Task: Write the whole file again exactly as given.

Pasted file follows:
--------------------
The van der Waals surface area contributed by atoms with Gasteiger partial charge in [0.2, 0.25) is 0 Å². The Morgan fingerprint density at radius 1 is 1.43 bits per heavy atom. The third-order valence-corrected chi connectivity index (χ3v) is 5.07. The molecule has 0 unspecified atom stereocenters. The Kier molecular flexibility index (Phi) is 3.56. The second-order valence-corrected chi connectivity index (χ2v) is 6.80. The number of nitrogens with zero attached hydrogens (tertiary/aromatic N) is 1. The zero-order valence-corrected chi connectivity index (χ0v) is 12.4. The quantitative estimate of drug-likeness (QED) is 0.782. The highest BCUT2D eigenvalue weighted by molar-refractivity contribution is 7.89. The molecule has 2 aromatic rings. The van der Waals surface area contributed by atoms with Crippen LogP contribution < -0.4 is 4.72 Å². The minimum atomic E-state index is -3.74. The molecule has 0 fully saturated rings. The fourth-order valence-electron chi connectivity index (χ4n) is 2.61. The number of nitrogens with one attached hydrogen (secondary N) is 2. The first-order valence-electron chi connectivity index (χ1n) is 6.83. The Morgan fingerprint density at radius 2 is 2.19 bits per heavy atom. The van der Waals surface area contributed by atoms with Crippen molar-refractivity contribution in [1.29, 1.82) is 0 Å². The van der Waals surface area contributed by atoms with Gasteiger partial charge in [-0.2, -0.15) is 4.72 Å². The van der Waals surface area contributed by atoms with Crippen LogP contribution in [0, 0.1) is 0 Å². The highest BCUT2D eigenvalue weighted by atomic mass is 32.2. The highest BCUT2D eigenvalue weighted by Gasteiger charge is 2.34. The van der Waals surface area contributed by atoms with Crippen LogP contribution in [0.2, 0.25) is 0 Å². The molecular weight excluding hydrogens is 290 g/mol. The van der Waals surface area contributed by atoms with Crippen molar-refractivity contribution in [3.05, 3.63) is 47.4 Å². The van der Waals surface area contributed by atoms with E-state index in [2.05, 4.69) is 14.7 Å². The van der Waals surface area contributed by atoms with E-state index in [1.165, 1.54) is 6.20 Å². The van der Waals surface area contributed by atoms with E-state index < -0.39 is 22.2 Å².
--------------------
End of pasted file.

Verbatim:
The van der Waals surface area contributed by atoms with Gasteiger partial charge in [0.2, 0.25) is 0 Å². The Morgan fingerprint density at radius 1 is 1.43 bits per heavy atom. The third-order valence-corrected chi connectivity index (χ3v) is 5.07. The molecule has 0 unspecified atom stereocenters. The Kier molecular flexibility index (Phi) is 3.56. The second-order valence-corrected chi connectivity index (χ2v) is 6.80. The number of nitrogens with zero attached hydrogens (tertiary/aromatic N) is 1. The zero-order valence-corrected chi connectivity index (χ0v) is 12.4. The quantitative estimate of drug-likeness (QED) is 0.782. The highest BCUT2D eigenvalue weighted by molar-refractivity contribution is 7.89. The molecule has 2 aromatic rings. The van der Waals surface area contributed by atoms with Crippen LogP contribution < -0.4 is 4.72 Å². The minimum atomic E-state index is -3.74. The molecule has 0 fully saturated rings. The fourth-order valence-electron chi connectivity index (χ4n) is 2.61. The number of nitrogens with one attached hydrogen (secondary N) is 2. The first-order valence-electron chi connectivity index (χ1n) is 6.83. The Morgan fingerprint density at radius 2 is 2.19 bits per heavy atom. The van der Waals surface area contributed by atoms with Crippen molar-refractivity contribution in [1.29, 1.82) is 0 Å². The van der Waals surface area contributed by atoms with Gasteiger partial charge in [-0.2, -0.15) is 4.72 Å². The van der Waals surface area contributed by atoms with Crippen LogP contribution in [0, 0.1) is 0 Å². The highest BCUT2D eigenvalue weighted by atomic mass is 32.2. The highest BCUT2D eigenvalue weighted by Gasteiger charge is 2.34. The van der Waals surface area contributed by atoms with Crippen LogP contribution in [0.2, 0.25) is 0 Å². The molecular weight excluding hydrogens is 290 g/mol. The van der Waals surface area contributed by atoms with Crippen molar-refractivity contribution in [3.05, 3.63) is 47.4 Å². The van der Waals surface area contributed by atoms with E-state index in [2.05, 4.69) is 14.7 Å². The van der Waals surface area contributed by atoms with E-state index in [1.165, 1.54) is 6.20 Å². The van der Waals surface area contributed by atoms with E-state index < -0.39 is 22.2 Å².